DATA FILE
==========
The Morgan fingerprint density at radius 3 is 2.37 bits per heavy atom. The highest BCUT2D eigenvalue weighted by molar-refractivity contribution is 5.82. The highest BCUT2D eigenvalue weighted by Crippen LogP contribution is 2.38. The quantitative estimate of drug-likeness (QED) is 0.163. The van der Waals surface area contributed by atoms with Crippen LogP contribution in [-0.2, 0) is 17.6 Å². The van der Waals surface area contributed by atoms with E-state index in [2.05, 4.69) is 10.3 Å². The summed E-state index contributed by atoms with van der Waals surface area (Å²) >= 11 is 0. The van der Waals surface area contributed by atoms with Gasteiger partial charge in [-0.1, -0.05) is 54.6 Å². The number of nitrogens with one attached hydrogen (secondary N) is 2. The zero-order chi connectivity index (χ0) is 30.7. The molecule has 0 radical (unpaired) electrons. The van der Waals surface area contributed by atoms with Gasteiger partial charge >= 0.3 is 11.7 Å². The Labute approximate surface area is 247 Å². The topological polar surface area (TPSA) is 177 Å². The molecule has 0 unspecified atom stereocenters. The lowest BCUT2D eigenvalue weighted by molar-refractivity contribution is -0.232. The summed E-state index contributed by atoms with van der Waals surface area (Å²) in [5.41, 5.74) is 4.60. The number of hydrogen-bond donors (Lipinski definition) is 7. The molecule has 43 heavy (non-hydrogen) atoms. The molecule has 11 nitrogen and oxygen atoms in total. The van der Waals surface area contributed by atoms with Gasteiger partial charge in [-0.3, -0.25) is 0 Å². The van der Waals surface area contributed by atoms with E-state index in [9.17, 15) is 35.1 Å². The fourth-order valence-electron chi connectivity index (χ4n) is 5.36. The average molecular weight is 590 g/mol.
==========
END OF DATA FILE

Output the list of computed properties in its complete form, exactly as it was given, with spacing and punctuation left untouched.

The Morgan fingerprint density at radius 3 is 2.37 bits per heavy atom. The highest BCUT2D eigenvalue weighted by molar-refractivity contribution is 5.82. The highest BCUT2D eigenvalue weighted by Crippen LogP contribution is 2.38. The quantitative estimate of drug-likeness (QED) is 0.163. The van der Waals surface area contributed by atoms with Crippen LogP contribution in [-0.2, 0) is 17.6 Å². The van der Waals surface area contributed by atoms with E-state index in [2.05, 4.69) is 10.3 Å². The summed E-state index contributed by atoms with van der Waals surface area (Å²) >= 11 is 0. The van der Waals surface area contributed by atoms with Gasteiger partial charge in [-0.1, -0.05) is 54.6 Å². The number of nitrogens with one attached hydrogen (secondary N) is 2. The zero-order chi connectivity index (χ0) is 30.7. The molecule has 0 radical (unpaired) electrons. The van der Waals surface area contributed by atoms with Gasteiger partial charge >= 0.3 is 11.7 Å². The Labute approximate surface area is 247 Å². The topological polar surface area (TPSA) is 177 Å². The molecule has 0 unspecified atom stereocenters. The lowest BCUT2D eigenvalue weighted by molar-refractivity contribution is -0.232. The summed E-state index contributed by atoms with van der Waals surface area (Å²) in [5.41, 5.74) is 4.60. The number of hydrogen-bond donors (Lipinski definition) is 7. The molecule has 43 heavy (non-hydrogen) atoms. The molecule has 11 nitrogen and oxygen atoms in total. The van der Waals surface area contributed by atoms with Gasteiger partial charge in [-0.3, -0.25) is 0 Å². The van der Waals surface area contributed by atoms with E-state index in [9.17, 15) is 35.1 Å². The fourth-order valence-electron chi connectivity index (χ4n) is 5.36. The average molecular weight is 590 g/mol.